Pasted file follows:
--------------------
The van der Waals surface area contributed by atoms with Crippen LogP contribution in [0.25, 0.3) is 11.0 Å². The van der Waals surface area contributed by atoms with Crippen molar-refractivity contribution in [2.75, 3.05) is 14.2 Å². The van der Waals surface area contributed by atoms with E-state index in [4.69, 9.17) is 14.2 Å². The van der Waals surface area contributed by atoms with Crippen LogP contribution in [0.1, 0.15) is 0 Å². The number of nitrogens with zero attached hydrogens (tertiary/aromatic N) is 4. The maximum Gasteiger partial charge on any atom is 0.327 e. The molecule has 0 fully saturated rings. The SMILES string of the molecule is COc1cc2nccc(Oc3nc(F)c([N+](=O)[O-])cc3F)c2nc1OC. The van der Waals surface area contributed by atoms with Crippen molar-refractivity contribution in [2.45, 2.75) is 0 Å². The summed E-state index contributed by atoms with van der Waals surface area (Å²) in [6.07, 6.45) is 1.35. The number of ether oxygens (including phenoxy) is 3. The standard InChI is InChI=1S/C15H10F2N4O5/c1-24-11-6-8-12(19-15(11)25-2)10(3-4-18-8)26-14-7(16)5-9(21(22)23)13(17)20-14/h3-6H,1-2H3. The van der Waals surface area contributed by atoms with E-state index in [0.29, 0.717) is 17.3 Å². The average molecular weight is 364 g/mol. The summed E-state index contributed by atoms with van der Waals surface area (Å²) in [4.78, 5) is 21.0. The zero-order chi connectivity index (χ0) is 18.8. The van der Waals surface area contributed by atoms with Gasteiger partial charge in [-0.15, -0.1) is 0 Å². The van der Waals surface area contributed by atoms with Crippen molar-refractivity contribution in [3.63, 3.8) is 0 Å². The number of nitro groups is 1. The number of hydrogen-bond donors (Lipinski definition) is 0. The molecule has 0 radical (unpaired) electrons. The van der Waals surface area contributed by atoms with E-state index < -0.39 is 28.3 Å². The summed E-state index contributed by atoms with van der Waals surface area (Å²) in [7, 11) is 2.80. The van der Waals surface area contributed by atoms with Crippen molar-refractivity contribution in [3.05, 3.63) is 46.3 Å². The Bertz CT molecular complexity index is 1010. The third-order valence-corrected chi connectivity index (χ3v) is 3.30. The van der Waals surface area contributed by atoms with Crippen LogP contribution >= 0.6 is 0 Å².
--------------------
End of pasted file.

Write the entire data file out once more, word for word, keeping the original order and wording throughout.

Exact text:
The van der Waals surface area contributed by atoms with Crippen LogP contribution in [0.25, 0.3) is 11.0 Å². The van der Waals surface area contributed by atoms with Crippen molar-refractivity contribution in [2.75, 3.05) is 14.2 Å². The van der Waals surface area contributed by atoms with E-state index in [4.69, 9.17) is 14.2 Å². The van der Waals surface area contributed by atoms with Crippen LogP contribution in [0.1, 0.15) is 0 Å². The number of nitrogens with zero attached hydrogens (tertiary/aromatic N) is 4. The maximum Gasteiger partial charge on any atom is 0.327 e. The molecule has 0 fully saturated rings. The SMILES string of the molecule is COc1cc2nccc(Oc3nc(F)c([N+](=O)[O-])cc3F)c2nc1OC. The van der Waals surface area contributed by atoms with Crippen molar-refractivity contribution in [2.45, 2.75) is 0 Å². The summed E-state index contributed by atoms with van der Waals surface area (Å²) in [6.07, 6.45) is 1.35. The number of ether oxygens (including phenoxy) is 3. The standard InChI is InChI=1S/C15H10F2N4O5/c1-24-11-6-8-12(19-15(11)25-2)10(3-4-18-8)26-14-7(16)5-9(21(22)23)13(17)20-14/h3-6H,1-2H3. The van der Waals surface area contributed by atoms with E-state index in [0.29, 0.717) is 17.3 Å². The average molecular weight is 364 g/mol. The summed E-state index contributed by atoms with van der Waals surface area (Å²) in [4.78, 5) is 21.0. The zero-order chi connectivity index (χ0) is 18.8. The van der Waals surface area contributed by atoms with Gasteiger partial charge in [-0.15, -0.1) is 0 Å². The van der Waals surface area contributed by atoms with Crippen molar-refractivity contribution in [3.63, 3.8) is 0 Å². The number of nitro groups is 1. The number of hydrogen-bond donors (Lipinski definition) is 0. The molecule has 0 radical (unpaired) electrons. The van der Waals surface area contributed by atoms with E-state index < -0.39 is 28.3 Å². The summed E-state index contributed by atoms with van der Waals surface area (Å²) in [7, 11) is 2.80. The van der Waals surface area contributed by atoms with Crippen molar-refractivity contribution in [3.05, 3.63) is 46.3 Å². The Bertz CT molecular complexity index is 1010. The third-order valence-corrected chi connectivity index (χ3v) is 3.30. The van der Waals surface area contributed by atoms with Crippen LogP contribution >= 0.6 is 0 Å².